[56] The six-day working week under clause 13 of the Commercial Printers Award 21 consisted of five 8-hour days, Monday to Friday, and a half or 4-hour day on Saturdays. However because the award provision only contemplated the leave entitlement being taken in one continuous period, no provision was required to specify the payment required to be paid for single days off. The leave was “on full pay”, meaning that the prescribed weekly wage was required to be paid.

[57] The Commercial Printers Award Case was regarded as establishing the principle of providing for paid annual leave in awards. In the Metal Trades Award Case of 1940 22 the Court (O’Mara J) followed the Commercial Printers Award Case in awarding the first paid annual leave provisions for the metal industry.23 However, the provision awarded was expressed in a different fashion. Both in the interim award that was then made, and in clause 20(a) of the Metal Trades Award made in 194124, the entitlement was expressed as follows:

[58] It may be noted that although the 1941 Metal Trades Award, like the Commercial Printers Award, provided for a 44 hour working week, clause 10(a) of the award gave the option of working those hours in five days, Monday-Friday, as well as six days, Monday-Saturday. That meant that the system in the Commercial Printers Award whereby leave was expressed as six working days, accruing at the rate of a day every two months, could not operate in the Metal Trades Award because it would effectively give more leave to a five day worker than a six day worker. That is the likely explanation for why the entitlement was differently expressed.

[59] The entitlement to seven days’ annual leave was standardised in a decision of the Full Court of the Court of Conciliation and Arbitration (Beeby CJ, Drake-Brockman J, Piper J and O’Mara J) in the Storemen and Packers Case. 25 In a brief judgment, the Court expressed the new standard entitlement in the following way:

[60] It is clear that the new standard broadly followed the Metal Trades Award prescription.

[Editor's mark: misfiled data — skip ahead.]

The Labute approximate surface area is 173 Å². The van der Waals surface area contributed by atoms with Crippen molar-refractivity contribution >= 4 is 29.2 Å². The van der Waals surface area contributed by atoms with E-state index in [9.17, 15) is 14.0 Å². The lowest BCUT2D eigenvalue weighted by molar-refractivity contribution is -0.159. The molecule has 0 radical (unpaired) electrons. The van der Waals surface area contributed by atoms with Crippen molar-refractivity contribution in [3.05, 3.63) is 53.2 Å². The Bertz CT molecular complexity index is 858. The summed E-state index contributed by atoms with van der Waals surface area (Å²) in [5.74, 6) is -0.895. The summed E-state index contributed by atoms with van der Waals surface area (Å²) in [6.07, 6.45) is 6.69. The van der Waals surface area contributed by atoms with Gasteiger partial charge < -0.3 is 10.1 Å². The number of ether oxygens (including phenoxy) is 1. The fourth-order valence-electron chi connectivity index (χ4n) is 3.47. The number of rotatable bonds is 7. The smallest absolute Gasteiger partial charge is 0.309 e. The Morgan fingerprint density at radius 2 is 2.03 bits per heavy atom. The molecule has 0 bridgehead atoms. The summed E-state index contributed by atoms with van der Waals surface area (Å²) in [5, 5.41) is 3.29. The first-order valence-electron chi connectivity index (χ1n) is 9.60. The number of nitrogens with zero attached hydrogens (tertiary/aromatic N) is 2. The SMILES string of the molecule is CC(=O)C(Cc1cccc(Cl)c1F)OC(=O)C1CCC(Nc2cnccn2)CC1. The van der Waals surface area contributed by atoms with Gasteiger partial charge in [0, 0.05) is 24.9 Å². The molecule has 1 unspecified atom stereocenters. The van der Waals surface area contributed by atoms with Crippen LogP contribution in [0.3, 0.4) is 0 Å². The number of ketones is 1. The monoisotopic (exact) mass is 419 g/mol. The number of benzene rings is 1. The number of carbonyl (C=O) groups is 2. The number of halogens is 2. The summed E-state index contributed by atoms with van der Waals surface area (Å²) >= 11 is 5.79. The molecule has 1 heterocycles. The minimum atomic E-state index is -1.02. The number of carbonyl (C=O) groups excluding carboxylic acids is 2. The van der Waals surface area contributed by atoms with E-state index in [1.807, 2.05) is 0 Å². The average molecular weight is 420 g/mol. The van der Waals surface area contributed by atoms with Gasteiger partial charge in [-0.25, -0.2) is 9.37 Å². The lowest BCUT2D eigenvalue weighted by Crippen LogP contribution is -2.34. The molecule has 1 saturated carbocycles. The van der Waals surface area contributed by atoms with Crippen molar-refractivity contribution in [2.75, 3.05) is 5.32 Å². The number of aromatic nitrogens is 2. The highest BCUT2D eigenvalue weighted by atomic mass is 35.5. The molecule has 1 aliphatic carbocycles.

[61] In the Metal Trades Annual Leave Case 27 of 1945, the Court of Conciliation and Arbitration considered a claim to vary the Metal Trades Award and a number of other awards for “an extension of the present period of seven days’ annual leave to one of fourteen days”.28 The Full Court (constituted by Piper CJ, Drake-Brockman J, O’Mara J, Kelly J and Foster J) granted the claim, and made a statement setting out the principles to be applied “in all applications for an extension of the annual leave period from seven to fourteen days”.29 The statement set out a standard prescription for annual leave, the first three paragraphs of which provided as follows30:

[62] It is apparent from the above prescription that the quantum of leave is referring to consecutive calendar days, including days not normally worked, and not to working days.

[63] At about this time, some States introduced statutory entitlements to annual leave. The entitlement provided by the Annual Holidays Act 1944 (NSW) was expressed as being “an annual holiday of two weeks on ordinary pay”. The word “week” was defined in s.2(1) of that Act as follows: “‘Week’, in relation to any worker, means the worker’s ordinary working week.” Section 3(2) required the holiday to be given and taken “in two consecutive weeks or, if the worker and the employer so agree, in two separate periods and not otherwise”. Section 10A(2) of the Industrial Conciliation and Arbitration Act 1932-1945 (Qld) as amended by s.4 of the Industrial Conciliation and Arbitration Acts Amendment Act 1946 (Qld) provided for “an annual holiday on full pay” of “Not less than three weeks” in the case of seven-day shiftworkers (subject to a court decision otherwise) and “two weeks” in any other case. There was no definition of “week”. Both of these Acts appear to us to be based on the conception that a week’s annual holiday was constituted by leave from the working period required in a calendar week. That was, in substance, no different from the entitlement as expressed in the standard established by the Metal Trades Annual Leave Case.

[64] The Annual Holidays Act 1944 (NSW) was amended in 1958 to increase the entitlement to three weeks, without any change to the way in which the entitlement was expressed. The Metal Trades Award entitlement was increased to “twenty-one consecutive days leave” in 1963. 31 The increase to the current level of entitlement occurred for the most part in the early 1970s. The NSW Act was amended that year to increase the entitlement to 4 weeks (again, without changing the way in which the entitlement was expressed), and federally 4 weeks was adopted as the standard. This standard was expressed in clause 25 of the Metal Industry Award 1984 with respect to employees other than seven-day shiftworkers in the following way: